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NEW YORK ( TheStreet) -- "Cut your losses as fast as you can, but let the winners run," Jim Cramer told the viewers of his "Mad Money" TV show Thursday, as he reminded them that there is plenty of time to make money in 2011.

Cramer said while fear should always temper greed, investors are in a very forgiving market, where they can afford to wait and not make snap judgements. Patience, he said, will be rewarded.

Case in point, Marathon Oil ( MRO), a stock which Cramer had owned for his charitable trust, Action Alerts PLUS , but sold earlier in the year.

Cramer said after Marathon reported a disappointing quarter, he scaled out of Marathon and into rival Hess ( HES). But today Marathon surged 9% on the news that the company is splitting itself into two, thereby unlocking tremendous value.

Cramer reminded investors that they should never second guess a trade that made a profit but, he noted, in this case he was too quick to count Marathon out and move on.

The same can be said for ITT ( ITT), which also split itself into two earlier this week for big gains. Cramer said he's now scouring the markets for other companies that may also be able to unlock value sooner as opposed to later.

He said that Vale ( VALE) and Bank of America ( BAC), another Action Alerts PLUS name, are two likely candidates.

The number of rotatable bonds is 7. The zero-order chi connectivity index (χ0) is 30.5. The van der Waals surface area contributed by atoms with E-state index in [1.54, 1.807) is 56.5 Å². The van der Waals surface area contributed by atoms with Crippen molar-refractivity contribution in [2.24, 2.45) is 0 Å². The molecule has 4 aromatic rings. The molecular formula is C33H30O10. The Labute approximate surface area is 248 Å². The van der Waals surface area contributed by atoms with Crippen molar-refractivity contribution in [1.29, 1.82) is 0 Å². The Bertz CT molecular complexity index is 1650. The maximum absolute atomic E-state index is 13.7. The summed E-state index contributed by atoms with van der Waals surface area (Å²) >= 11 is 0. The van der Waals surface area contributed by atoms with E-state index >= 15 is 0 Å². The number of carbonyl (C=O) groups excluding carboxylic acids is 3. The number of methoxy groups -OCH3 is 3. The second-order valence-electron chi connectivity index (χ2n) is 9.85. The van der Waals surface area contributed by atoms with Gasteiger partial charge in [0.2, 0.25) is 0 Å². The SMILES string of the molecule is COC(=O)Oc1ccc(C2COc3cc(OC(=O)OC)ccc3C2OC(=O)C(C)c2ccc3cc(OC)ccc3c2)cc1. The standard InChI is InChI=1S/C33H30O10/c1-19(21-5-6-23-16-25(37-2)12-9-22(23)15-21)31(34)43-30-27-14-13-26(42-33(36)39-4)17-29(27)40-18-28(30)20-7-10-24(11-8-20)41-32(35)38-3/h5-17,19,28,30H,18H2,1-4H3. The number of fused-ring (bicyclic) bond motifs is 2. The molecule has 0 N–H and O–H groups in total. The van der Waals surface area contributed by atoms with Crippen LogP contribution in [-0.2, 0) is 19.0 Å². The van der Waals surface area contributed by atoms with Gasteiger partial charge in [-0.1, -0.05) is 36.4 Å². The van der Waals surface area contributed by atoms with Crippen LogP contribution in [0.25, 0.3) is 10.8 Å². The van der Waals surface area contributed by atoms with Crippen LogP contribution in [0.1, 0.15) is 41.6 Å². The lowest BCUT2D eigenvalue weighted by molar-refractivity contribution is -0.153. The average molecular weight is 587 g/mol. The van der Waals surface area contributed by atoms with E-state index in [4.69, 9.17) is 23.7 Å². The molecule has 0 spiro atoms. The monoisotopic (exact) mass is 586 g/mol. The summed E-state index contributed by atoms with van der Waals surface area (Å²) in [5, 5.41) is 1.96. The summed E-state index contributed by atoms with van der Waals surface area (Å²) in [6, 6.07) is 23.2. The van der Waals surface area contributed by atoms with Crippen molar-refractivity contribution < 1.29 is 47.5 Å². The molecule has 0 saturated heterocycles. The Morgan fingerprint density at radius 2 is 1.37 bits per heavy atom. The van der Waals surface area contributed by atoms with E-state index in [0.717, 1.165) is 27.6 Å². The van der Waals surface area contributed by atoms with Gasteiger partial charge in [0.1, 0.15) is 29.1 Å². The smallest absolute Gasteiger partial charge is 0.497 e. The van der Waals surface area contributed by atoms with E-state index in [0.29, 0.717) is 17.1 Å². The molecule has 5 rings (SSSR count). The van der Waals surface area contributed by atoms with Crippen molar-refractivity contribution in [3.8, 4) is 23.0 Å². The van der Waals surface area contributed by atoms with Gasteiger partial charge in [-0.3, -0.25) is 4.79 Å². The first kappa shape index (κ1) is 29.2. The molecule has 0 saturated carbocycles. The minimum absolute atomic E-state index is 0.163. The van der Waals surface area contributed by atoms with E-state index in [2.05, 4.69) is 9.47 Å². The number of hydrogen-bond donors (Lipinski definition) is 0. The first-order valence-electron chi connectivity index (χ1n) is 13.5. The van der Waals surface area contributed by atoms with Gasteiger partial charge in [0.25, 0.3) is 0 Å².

Low-Cost Nat Gas Producer

In the "Executive Decision" segment, Cramer spoke with Steven Mueller, president and CEO of Southwestern Energy ( SWN), another Action Alerts PLUS name and a stock which Cramer recently recommended after the company was one of the worst performing stocks in the S&P 500 last year.

Mueller said that Southwestern is one of the lowest cost producers of natural gas in the U.S., which means that his company is able to make a lot of money even with natural gas prices at record lows. He said Southwestern is delivering record production, record cash flow and building record reserves, adding the company is just waiting for Wall Street to recognize them.

Ultimately, Mueller said the low price of natural gas is a good thing for the U.S., as it spurs more interest in the fuel. He said that the Obama administration is talking more and more about natural gas, and individual states are also considering gas as a viable long term alternative to coal and nuclear facilities.

Mueller said he's excited about Southwestern's game plan and prospect for the future. He said the company has a strong balance sheet to execute its plans, but he's also not opposed to considering a takeover or merger with another company if it's in the best interest of Southwestern shareholders.

Cramer said he continues to be a believer in Southwestern and thinks the time to pull the trigger, is now.

Fertilizers Breaking to Upside